When you fail to have redundancy, eventually you will have a problem. There needs to be a national policy on Energy. States rights to enrich few at the risk of millions is pure evil. The NG price gouging happening is also going to hurt so many people as well. Lesson here is redundancy=resiliency

  33. - Demoralized - Thursday, Feb 18, 21 @ 9:52 am:

    Yeah. It tells me don’t cut yourself off from the national power grid. Heads should roll over this fiasco.

  34. - Telly - Thursday, Feb 18, 21 @ 9:57 am:

    All types of energy generation failed in Texas…nuke, coal, gas, and renewable — which is why multi-state grids work well. If something catastrophic happens, weather or otherwise, in one part of the grid, generators in other locations can pick up the slack. If Texas was part of a grid with a dozen other states, like us, we wouldn’t be having this conversation.

  35. - Anyone Remember - Thursday, Feb 18, 21 @ 9:58 am:

    “The biggest problem … was the industry’s building each plant as a unique entity / design.”

    In its reporting about the default of the Washington Public Power Supply System nuclear plants construction (for which it was a 1983 Pulitzer finalist), the Seattle Post Intelligencer’s staff came across this issue. And they discovered when it was proposed to the Atomic Energy Commission to standardize plant design, the response from the Eisenhower Administration was “That’s socialism.”

  36. - Anotheretiree - Thursday, Feb 18, 21 @ 10:00 am:

    I suspect Texas will do what they did after Hurricane Harvey. Beg for tens of billions and then vote to take reduce the blue States Tax deductions. Texans voted for this mess. They also oppose help for Blue States for Covid. I have no sympathy. Time for them to have an income tax. They should be happy Cruz is safe in Cancun.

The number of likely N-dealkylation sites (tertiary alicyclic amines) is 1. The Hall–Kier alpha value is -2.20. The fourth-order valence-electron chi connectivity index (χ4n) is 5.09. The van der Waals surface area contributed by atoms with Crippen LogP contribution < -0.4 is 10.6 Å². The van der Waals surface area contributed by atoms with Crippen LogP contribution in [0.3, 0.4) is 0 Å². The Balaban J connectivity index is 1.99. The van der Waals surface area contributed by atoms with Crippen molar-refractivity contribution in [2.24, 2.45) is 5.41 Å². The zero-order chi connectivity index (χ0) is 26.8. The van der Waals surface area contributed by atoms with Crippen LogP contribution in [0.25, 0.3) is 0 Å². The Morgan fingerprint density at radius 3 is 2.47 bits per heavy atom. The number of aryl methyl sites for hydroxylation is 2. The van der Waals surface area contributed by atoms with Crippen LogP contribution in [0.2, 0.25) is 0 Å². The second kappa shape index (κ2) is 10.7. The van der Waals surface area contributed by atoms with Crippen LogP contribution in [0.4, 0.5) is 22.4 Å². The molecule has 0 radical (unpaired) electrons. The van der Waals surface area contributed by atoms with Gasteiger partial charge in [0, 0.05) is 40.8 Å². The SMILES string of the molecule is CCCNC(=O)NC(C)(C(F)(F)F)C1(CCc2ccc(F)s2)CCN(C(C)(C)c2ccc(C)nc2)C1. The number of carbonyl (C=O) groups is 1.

37. - bob - Thursday, Feb 18, 21 @ 10:01 am:

    This is why I never left Edison for the lower rate companies that bother the hell out of me. Right now electrical power has become a commodity in Texas.PS would you believe I got a call during my typing of this asking me to change.

  38. - Candy Dogood - Thursday, Feb 18, 21 @ 10:03 am:

    ===PS would you believe I got a call during my typing of this asking me to change. ===

    Sounds like you need to sign up for the national no call registry, ‘bob.’

  39. - Going nuclear - Thursday, Feb 18, 21 @ 10:05 am:

    In addition to infrastructure upgrades, states should look at the role “micro-grids” (small and self-sufficient sources of power) can play in making the grid more resilient and reliable during extreme weather events.

  40. - RNUG - Thursday, Feb 18, 21 @ 10:10 am:

    - Essential State Employee - Not likely to forget those. The one twin tornado missed the house I was living in at the time by about 160 feet. It scored a direct hit (but relatively minimal damage) on the house I now live in (and had rented out at the time). Houses were without power for more than a week.

  41. - RNUG - Thursday, Feb 18, 21 @ 10:15 am:

    == Sounds like you need to sign up for the national no call registry ==